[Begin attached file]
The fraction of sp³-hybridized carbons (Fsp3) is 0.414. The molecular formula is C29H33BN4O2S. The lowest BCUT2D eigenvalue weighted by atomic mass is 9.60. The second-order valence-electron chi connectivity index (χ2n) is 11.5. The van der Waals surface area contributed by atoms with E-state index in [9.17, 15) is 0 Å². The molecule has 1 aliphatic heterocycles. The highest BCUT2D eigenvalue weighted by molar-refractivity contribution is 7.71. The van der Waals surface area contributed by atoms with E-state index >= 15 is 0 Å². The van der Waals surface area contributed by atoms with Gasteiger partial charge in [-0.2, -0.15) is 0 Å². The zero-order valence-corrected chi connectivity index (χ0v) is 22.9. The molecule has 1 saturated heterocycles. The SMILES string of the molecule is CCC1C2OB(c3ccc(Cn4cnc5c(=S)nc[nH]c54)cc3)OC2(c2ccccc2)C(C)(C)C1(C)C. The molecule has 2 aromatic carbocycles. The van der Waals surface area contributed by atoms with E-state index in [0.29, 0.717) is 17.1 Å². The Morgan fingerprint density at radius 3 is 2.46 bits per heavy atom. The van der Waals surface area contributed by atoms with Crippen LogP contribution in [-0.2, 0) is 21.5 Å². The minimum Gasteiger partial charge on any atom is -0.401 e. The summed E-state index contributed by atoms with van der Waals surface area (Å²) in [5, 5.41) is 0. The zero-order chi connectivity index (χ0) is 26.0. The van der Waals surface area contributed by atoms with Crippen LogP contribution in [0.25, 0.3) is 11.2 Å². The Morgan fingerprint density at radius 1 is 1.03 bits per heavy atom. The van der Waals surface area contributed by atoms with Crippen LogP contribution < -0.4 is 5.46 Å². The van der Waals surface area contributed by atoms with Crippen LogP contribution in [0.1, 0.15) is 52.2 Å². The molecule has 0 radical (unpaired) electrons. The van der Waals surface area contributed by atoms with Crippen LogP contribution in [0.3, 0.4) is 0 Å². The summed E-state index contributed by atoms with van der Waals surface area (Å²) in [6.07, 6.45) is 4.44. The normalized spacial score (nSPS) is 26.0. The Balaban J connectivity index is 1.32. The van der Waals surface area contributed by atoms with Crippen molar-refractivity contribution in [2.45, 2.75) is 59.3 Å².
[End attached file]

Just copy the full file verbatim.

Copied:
The fraction of sp³-hybridized carbons (Fsp3) is 0.414. The molecular formula is C29H33BN4O2S. The lowest BCUT2D eigenvalue weighted by atomic mass is 9.60. The second-order valence-electron chi connectivity index (χ2n) is 11.5. The van der Waals surface area contributed by atoms with E-state index in [9.17, 15) is 0 Å². The molecule has 1 aliphatic heterocycles. The highest BCUT2D eigenvalue weighted by molar-refractivity contribution is 7.71. The van der Waals surface area contributed by atoms with E-state index >= 15 is 0 Å². The van der Waals surface area contributed by atoms with Gasteiger partial charge in [-0.2, -0.15) is 0 Å². The zero-order valence-corrected chi connectivity index (χ0v) is 22.9. The molecule has 1 saturated heterocycles. The SMILES string of the molecule is CCC1C2OB(c3ccc(Cn4cnc5c(=S)nc[nH]c54)cc3)OC2(c2ccccc2)C(C)(C)C1(C)C. The molecule has 2 aromatic carbocycles. The van der Waals surface area contributed by atoms with E-state index in [0.29, 0.717) is 17.1 Å². The Morgan fingerprint density at radius 3 is 2.46 bits per heavy atom. The van der Waals surface area contributed by atoms with Crippen LogP contribution in [-0.2, 0) is 21.5 Å². The minimum Gasteiger partial charge on any atom is -0.401 e. The summed E-state index contributed by atoms with van der Waals surface area (Å²) in [5, 5.41) is 0. The zero-order chi connectivity index (χ0) is 26.0. The van der Waals surface area contributed by atoms with Crippen LogP contribution in [0.25, 0.3) is 11.2 Å². The Morgan fingerprint density at radius 1 is 1.03 bits per heavy atom. The van der Waals surface area contributed by atoms with Crippen LogP contribution < -0.4 is 5.46 Å². The van der Waals surface area contributed by atoms with Crippen LogP contribution in [0.1, 0.15) is 52.2 Å². The molecule has 0 radical (unpaired) electrons. The van der Waals surface area contributed by atoms with Crippen LogP contribution in [0.3, 0.4) is 0 Å². The summed E-state index contributed by atoms with van der Waals surface area (Å²) in [6.07, 6.45) is 4.44. The normalized spacial score (nSPS) is 26.0. The Balaban J connectivity index is 1.32. The van der Waals surface area contributed by atoms with Crippen molar-refractivity contribution in [2.45, 2.75) is 59.3 Å².